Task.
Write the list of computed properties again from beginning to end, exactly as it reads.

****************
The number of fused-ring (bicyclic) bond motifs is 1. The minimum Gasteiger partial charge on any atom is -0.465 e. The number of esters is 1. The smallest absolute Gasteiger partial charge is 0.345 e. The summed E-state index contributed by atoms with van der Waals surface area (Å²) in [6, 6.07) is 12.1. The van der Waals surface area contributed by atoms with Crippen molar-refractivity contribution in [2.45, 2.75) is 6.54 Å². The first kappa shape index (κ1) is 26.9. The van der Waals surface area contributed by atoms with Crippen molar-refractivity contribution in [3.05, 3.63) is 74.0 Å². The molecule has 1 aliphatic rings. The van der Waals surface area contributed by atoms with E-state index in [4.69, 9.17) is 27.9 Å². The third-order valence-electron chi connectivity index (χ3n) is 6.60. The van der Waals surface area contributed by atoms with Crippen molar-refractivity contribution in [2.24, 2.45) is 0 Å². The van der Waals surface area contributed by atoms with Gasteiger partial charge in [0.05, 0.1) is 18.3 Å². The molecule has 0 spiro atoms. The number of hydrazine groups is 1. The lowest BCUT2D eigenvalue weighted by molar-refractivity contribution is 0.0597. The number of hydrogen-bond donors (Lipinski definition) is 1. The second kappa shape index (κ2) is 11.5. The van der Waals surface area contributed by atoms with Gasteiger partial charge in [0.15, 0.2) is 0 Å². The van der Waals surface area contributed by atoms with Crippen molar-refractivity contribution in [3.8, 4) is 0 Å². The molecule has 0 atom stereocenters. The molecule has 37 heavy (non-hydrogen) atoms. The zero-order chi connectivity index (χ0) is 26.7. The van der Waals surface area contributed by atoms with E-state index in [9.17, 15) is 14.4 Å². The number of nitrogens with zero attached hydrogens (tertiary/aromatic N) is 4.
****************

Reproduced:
The number of fused-ring (bicyclic) bond motifs is 1. The minimum Gasteiger partial charge on any atom is -0.465 e. The number of esters is 1. The smallest absolute Gasteiger partial charge is 0.345 e. The summed E-state index contributed by atoms with van der Waals surface area (Å²) in [6, 6.07) is 12.1. The van der Waals surface area contributed by atoms with Crippen molar-refractivity contribution in [2.45, 2.75) is 6.54 Å². The first kappa shape index (κ1) is 26.9. The van der Waals surface area contributed by atoms with Crippen molar-refractivity contribution in [3.05, 3.63) is 74.0 Å². The molecule has 1 aliphatic rings. The van der Waals surface area contributed by atoms with E-state index in [4.69, 9.17) is 27.9 Å². The third-order valence-electron chi connectivity index (χ3n) is 6.60. The van der Waals surface area contributed by atoms with Crippen molar-refractivity contribution in [2.24, 2.45) is 0 Å². The van der Waals surface area contributed by atoms with Gasteiger partial charge in [0.05, 0.1) is 18.3 Å². The molecule has 0 spiro atoms. The number of hydrazine groups is 1. The lowest BCUT2D eigenvalue weighted by molar-refractivity contribution is 0.0597. The number of hydrogen-bond donors (Lipinski definition) is 1. The second kappa shape index (κ2) is 11.5. The van der Waals surface area contributed by atoms with Gasteiger partial charge in [0.15, 0.2) is 0 Å². The van der Waals surface area contributed by atoms with Crippen molar-refractivity contribution in [3.8, 4) is 0 Å². The molecule has 0 atom stereocenters. The molecule has 37 heavy (non-hydrogen) atoms. The zero-order chi connectivity index (χ0) is 26.7. The van der Waals surface area contributed by atoms with E-state index in [9.17, 15) is 14.4 Å². The number of nitrogens with zero attached hydrogens (tertiary/aromatic N) is 4.